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Scientists Bombard the Earth With Asteroids to Practice Saving It

The Planetary Defense Conference doesn’t just have papers and seminars. It also has an asteroid disaster scenario to solve.

An artists interpretation of a large asteroid hitting Earth (Joe Tucciarone/Science Photo Library/Corbis)

An asteroid named 2015 PDC has just been discovered, the teams learn. Its course will bring it swinging unnervingly close to the Earth on September 3, 2022. By April 4, 2016, they know that the chance of an impact is 43 percent. In December that year, the forecasted "risk corridor" stretches from the Western Pacific across the Philippines, Southeast Asia, India, Iran and to Turkey. Impact is now certain.

Fortunately, this scenario is entirely hypothetical, and the 2015 PDC isn’t real. The asteroid is a challenge posed to teams at The Planetary Defense Conference, currently taking place in Italy. Chris Mills reports on the "asteroid war games" for Gizmodo:

Over the course of five days, the conference attendees play out an asteroid scenario that, in real-world terms, would last about seven years. People like me, stuck on a different continent, can follow along online. The exercise kicked off with the sighting of our hypothetical world-wrecker, asteroid 2015 PDC.

Each day of the conference corresponds to passing time and more information in the hypothetical asteroid scenario. 2015 PDC starts out as a chunk of space rock measuring 1,200 feet long, which Mills reports would release energy equivalent to 2,250 million tons of TNT on impact. On land it would destroy everything within 20 miles. In the ocean it would trigger a 20-foot-high tsunami.

So the teams in Italy try to deflect the course of impeding doom. Matt Holman, director of the Minor Planet Center at Smithsonian, told Gizmodo:

You don’t really try to change its direction. Imagine it like an intersection — there’s going to be a point in time where the asteroid and the Earth are in the same place. You can’t change the roads that they’re on, but you can speed it up or slow it down, so that they avoid one another.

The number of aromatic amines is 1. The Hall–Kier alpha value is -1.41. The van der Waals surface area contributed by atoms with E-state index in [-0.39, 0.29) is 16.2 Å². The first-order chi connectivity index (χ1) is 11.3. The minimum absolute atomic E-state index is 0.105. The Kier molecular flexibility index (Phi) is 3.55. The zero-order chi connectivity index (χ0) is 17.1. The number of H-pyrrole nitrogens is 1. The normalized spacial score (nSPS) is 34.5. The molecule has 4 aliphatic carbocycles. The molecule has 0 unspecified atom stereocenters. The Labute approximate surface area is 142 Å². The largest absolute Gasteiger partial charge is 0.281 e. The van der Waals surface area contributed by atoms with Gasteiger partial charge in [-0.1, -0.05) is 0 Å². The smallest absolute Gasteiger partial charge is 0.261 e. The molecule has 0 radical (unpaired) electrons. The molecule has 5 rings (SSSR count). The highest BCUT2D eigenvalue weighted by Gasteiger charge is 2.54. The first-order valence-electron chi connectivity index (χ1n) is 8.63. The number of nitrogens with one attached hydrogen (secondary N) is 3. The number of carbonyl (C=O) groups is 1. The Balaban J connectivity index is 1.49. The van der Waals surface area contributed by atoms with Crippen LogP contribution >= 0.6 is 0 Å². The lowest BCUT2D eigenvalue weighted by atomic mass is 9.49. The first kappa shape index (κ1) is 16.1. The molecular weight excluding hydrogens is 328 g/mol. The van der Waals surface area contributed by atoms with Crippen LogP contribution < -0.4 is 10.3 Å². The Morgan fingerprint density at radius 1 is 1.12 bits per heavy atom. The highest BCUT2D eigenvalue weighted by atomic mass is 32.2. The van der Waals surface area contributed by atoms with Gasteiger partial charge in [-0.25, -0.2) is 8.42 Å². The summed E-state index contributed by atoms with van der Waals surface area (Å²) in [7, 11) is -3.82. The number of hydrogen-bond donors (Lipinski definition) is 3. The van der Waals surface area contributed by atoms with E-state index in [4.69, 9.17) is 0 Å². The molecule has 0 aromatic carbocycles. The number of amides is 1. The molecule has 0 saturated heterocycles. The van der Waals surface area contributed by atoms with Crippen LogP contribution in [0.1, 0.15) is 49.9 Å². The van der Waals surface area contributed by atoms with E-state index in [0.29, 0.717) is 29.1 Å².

The effort to deflect involves sending six Kinetic Impactor spaceships launced in August 2019. A mock press release on the launch writes:

The six interceptor missions should be more than enough to deflect the asteroid away from its collision course, but the precise size of the deflection cannot be predicted because it depends very much on the uncertain size and mass of the asteroid.

Of the six spacecraft, only four manage to make any difference. One fails to launch its missiles; another misses the asteroid. But the succesful four knock a huge chunk of the asteroid on an Earth-missing trajectory. Unfortunately, a small fragment remains on collision course. That’s the first update for day five of the conference.

Exercises like this aren’t just for kicks. They help researchers anticipate what might be needed in during a real-world impact case. Mills writes:

One interesting — and highly realistic — aspect of the asteroid scenario are the media relations and geopolitics playing out every day. Conference attendees have colour-coded lanyards: red for world leaders, green for media, with others for scientists and members of the public.

In addition to working out the physics to defeat the asteroid, the teams have to work out the delicate geopolitics (that list of at-risk nations isn’t exactly the most stable), and work out the best media plan to inform the public, without boosting the membership of doomsday cults too much.

By the day of the impact in 2022 (later on during day five), the teams have determined that the fragment will enter the Earth’s atmosphere over Dhaka, Bangladesh, but it should break up and burn during entry. So this year, the disaster was averted. Let’s hope we can keep up that track record.


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